GREENPORT–Chatham artist and educator Melissa Sarris has long been known for her quilts. She is also known for initiating the sorts of community arts projects that bring a patchwork of people together. And for several years she has volunteered at the Columbia County Jail bringing art workshops to people incarcerated there.
The results of a nine-month project she calls Sewn Together were unveiled earlier this month–two framed quilts created by inmates of the Columbia County jail. A third full-sized quilt that was also part of the project was exhibited at the county fair in September and then donated to Columbia Opportunities, a community action program based in Hudson with a mission to solve poverty related problems.
The formal presentation was held Thursday, November 15 in the lobby of the jail in Greenport, where the quilts will be installed for permanent display. In attendance to celebrate with Ms. Sarris were county Sheriff David Bartlett, Jail Administrator Brian Gardner, ReEntry Columbia Executive Director Laurie Scott and ReEntry Case Manager Caroline Polykarpus. ReEntry’s mission is to help people when they are released from jail. The organization has also underwritten Ms. Sarris’ various art projects at the jail, including this one.
Ms. Sarris, who has a day job as an art instructor at Siena College, was asked by Ms. Scott if she could suggest some projects in the jail. “You can’t just go in there and say I want to teach a painting class. You have to go through a lot of preparation,” said Ms. Sarris.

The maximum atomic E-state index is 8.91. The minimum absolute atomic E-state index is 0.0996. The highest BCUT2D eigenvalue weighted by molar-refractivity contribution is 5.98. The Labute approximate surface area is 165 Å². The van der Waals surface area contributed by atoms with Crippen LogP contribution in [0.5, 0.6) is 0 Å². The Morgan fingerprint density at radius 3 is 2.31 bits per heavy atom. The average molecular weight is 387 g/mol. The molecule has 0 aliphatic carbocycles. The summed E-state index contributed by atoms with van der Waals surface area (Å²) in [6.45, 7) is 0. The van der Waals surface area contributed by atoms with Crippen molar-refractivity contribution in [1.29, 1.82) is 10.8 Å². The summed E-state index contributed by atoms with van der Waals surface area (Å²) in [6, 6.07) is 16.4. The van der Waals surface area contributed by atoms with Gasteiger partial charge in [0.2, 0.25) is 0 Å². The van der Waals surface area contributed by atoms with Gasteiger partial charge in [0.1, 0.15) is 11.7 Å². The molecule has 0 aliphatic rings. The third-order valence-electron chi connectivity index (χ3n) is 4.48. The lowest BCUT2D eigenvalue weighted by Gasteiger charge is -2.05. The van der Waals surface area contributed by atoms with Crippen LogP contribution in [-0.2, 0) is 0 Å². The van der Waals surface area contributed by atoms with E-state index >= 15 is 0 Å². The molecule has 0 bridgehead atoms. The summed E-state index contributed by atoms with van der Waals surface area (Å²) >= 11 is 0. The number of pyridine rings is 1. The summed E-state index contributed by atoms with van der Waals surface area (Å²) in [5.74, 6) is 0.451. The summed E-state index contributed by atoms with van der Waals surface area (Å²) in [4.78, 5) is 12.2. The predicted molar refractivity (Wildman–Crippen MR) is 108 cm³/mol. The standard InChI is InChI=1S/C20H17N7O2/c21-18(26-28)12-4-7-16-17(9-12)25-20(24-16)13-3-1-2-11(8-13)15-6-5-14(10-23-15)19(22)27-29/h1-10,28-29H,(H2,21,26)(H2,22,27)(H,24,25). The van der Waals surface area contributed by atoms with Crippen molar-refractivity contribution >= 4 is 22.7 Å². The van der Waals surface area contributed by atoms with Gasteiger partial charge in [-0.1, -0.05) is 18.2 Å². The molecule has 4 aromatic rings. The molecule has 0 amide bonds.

“After working as a volunteer for a couple of years, I had a good relationship with now-retired jail Administrator Captain Thomas Lanphear, and he said yes to this sewing project, which is my forte–it’s a form I know really well. I applied for a Community Engagement Grant through the Greene County Council on the Arts, which also considers grants for Columbia County,” she said.
But there were hurdles to clear, unique even by jailhouse standards, like how you get pins, needles and scissors in for the inmates to use. Everything had to be inventoried as it was brought in, and again as it left. The scissors had to be the rounded craft style.
“I would not call this art therapy,” said Ms. Sarris. “There was a sense of community engagement. I saw men who came every single week–who saw this is an opportunity to do something productive and creative with their time here, and to help someone less fortunate,” she said.
They were learning to sew which is a useful skill,” Ms. Sarris said, “and there was this wonderful sense of collaboration. A person would leave and another person would come in and pick up where they left off.”
Sheriff Bartlett was proud of the support of the project from the Sheriff’s Office and of the work that is done on behalf of the inmates in general. “We are the only county corrections facility that does stuff like this,” he said.
“People are hungry for some kind of respite,” Jail Administrator Gardner added. “There are people who are so creative here.”
The frames were paid for by funds from the jail’s commissar; it was money that was spent by inmates being spent on something for them.
“Something carried on after we left– a sense of community. We have gotten a lot of positive comments since the quilts have been installed,” said Ms. Sarris.